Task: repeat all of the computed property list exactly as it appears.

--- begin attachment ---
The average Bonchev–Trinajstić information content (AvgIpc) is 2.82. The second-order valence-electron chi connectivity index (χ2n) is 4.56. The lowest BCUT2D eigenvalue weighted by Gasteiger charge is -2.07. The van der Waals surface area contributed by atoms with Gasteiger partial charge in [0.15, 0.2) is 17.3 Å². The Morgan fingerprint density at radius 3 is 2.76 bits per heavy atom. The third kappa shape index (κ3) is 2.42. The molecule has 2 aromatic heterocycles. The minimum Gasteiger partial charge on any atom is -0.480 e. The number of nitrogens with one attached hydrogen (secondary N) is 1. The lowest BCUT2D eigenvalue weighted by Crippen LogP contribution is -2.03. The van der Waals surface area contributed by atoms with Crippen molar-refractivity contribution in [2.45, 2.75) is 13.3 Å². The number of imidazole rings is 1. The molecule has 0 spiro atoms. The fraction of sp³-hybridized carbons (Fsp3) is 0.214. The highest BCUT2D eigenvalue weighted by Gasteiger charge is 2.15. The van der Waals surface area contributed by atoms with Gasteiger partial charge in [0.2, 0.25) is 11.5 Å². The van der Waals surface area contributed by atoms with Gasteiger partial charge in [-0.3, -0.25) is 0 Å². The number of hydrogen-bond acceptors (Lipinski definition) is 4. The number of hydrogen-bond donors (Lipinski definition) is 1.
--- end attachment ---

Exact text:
The average Bonchev–Trinajstić information content (AvgIpc) is 2.82. The second-order valence-electron chi connectivity index (χ2n) is 4.56. The lowest BCUT2D eigenvalue weighted by Gasteiger charge is -2.07. The van der Waals surface area contributed by atoms with Gasteiger partial charge in [0.15, 0.2) is 17.3 Å². The Morgan fingerprint density at radius 3 is 2.76 bits per heavy atom. The third kappa shape index (κ3) is 2.42. The molecule has 2 aromatic heterocycles. The minimum Gasteiger partial charge on any atom is -0.480 e. The number of nitrogens with one attached hydrogen (secondary N) is 1. The lowest BCUT2D eigenvalue weighted by Crippen LogP contribution is -2.03. The van der Waals surface area contributed by atoms with Crippen molar-refractivity contribution in [2.45, 2.75) is 13.3 Å². The number of imidazole rings is 1. The molecule has 0 spiro atoms. The fraction of sp³-hybridized carbons (Fsp3) is 0.214. The highest BCUT2D eigenvalue weighted by Gasteiger charge is 2.15. The van der Waals surface area contributed by atoms with Gasteiger partial charge in [0.2, 0.25) is 11.5 Å². The van der Waals surface area contributed by atoms with Gasteiger partial charge in [-0.3, -0.25) is 0 Å². The number of hydrogen-bond acceptors (Lipinski definition) is 4. The number of hydrogen-bond donors (Lipinski definition) is 1.